Wednesday, January 30, 2008

Applying to Graduate School

FemaleScienceProfessor discussed graduate school applications today. Because I am a digital packrat (oh fine, I'm a material pack rat as well), I still have all of my undergraduate papers in a file neatly marked "undergraduate". Within that file, next to all of the papers I wrote for my undergraduate degree in English Literature, I found my graduate school application essay. And you know what? It's good. I wrote a damn good essay for getting into graduate school. I discussed relevant, challenging courses, summer research experiences, extra-curricular activities that had a direct bearing on what I wanted to do. Fine, what I actually settled on for my dissertation is absolutely nothing like what I said I wanted to do, but that's more because the school that I decided on doesn't really have a program for what I really wanted to do.

When I applied to programs, I wanted to be a forensic anthropologist. Unfortunately, there are tons of young, eager undergraduates who are enamoured by the court system, don't want to go to law school or medical school, and fall into applications for forensic anthropology. All of the universities I applied to with big forensic programs were likely inundated with strong applicants for very few spots. This is perhaps why I was turned down for all of those schools. I applied to several other schools with weaker forensic programs, but excellent overall programs in anthropology/primatology/paleontology/osteology/biology/etc. I tailored my application letter slightly differently with these programs, and I was accepted into all of them (I think - hard to remember now).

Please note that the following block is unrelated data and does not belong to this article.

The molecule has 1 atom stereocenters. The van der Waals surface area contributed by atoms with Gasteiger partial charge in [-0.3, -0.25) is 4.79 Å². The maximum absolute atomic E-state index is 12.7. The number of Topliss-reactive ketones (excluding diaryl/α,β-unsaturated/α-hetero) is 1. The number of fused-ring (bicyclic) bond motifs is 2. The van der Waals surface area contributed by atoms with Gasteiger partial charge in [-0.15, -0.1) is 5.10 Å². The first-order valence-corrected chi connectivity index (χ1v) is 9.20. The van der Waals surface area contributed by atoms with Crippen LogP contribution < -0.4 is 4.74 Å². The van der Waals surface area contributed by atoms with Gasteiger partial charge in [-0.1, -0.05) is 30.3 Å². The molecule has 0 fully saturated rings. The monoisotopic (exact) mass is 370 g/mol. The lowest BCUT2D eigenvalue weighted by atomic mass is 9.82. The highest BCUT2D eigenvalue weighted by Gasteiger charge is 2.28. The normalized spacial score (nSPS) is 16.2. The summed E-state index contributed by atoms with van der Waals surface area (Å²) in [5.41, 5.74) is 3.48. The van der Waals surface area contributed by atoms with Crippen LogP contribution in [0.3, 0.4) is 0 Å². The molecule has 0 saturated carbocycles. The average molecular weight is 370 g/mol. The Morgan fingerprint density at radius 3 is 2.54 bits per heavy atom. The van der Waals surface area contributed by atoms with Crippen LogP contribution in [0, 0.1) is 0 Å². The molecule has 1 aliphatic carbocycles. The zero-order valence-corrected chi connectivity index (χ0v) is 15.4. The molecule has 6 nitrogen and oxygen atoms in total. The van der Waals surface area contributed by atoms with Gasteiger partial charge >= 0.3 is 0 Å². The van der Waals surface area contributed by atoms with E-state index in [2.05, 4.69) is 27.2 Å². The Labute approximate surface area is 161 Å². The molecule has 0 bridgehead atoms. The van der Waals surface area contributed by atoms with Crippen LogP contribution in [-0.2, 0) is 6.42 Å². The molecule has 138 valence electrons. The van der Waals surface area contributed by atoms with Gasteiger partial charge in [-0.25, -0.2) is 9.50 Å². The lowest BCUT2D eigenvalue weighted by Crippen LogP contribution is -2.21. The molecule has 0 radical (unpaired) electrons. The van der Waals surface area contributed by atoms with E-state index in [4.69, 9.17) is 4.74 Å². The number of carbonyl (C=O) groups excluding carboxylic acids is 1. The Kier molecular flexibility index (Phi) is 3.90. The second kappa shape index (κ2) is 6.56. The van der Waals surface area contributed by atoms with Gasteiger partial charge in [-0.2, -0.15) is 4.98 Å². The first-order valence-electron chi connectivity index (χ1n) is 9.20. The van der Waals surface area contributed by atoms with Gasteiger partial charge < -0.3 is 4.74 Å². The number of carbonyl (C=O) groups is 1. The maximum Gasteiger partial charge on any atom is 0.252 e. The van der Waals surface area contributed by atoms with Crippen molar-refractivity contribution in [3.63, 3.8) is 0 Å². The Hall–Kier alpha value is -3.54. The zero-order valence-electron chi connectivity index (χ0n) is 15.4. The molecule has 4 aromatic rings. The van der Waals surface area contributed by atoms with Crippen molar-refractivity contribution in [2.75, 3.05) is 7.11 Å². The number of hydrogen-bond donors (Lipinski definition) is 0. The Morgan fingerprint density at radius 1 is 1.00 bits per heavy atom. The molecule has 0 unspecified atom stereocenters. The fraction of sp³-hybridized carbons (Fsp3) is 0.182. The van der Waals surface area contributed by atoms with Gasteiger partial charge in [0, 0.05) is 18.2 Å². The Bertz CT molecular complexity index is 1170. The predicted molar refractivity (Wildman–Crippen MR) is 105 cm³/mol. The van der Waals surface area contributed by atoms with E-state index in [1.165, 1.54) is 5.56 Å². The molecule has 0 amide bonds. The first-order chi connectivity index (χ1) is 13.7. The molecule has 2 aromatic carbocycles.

I could have done a masters degree and tried for the forensic stuff again, but I went for a Ph.D. program with a less specialized program instead. And now I do nothing having anything at all to do with forensic anthropology. Was this a good decision? Only time will tell.


  1. Hello, I linked off here from FemaleScienceProfessor's blog. Question: does the fact that you wrote a brilliant entrance paper make you feel much less sympathetic to your students of the same general age?

  2. Well, my undergrads are generally younger than me now, but when I started teaching they weren't. No, it doesn't make me feel unsympathetic. I was an English major as well as a science major as an undergrad so I knew a lot about writing in general and how to write an effective essay. I think that helped me a lot in my own entrance exams.

  3. English Kudos to you on that one. I can talk up one side and down the other regarding Spanish grammar, but when it comes to English grammar, I am completely lost. I blame the high schools..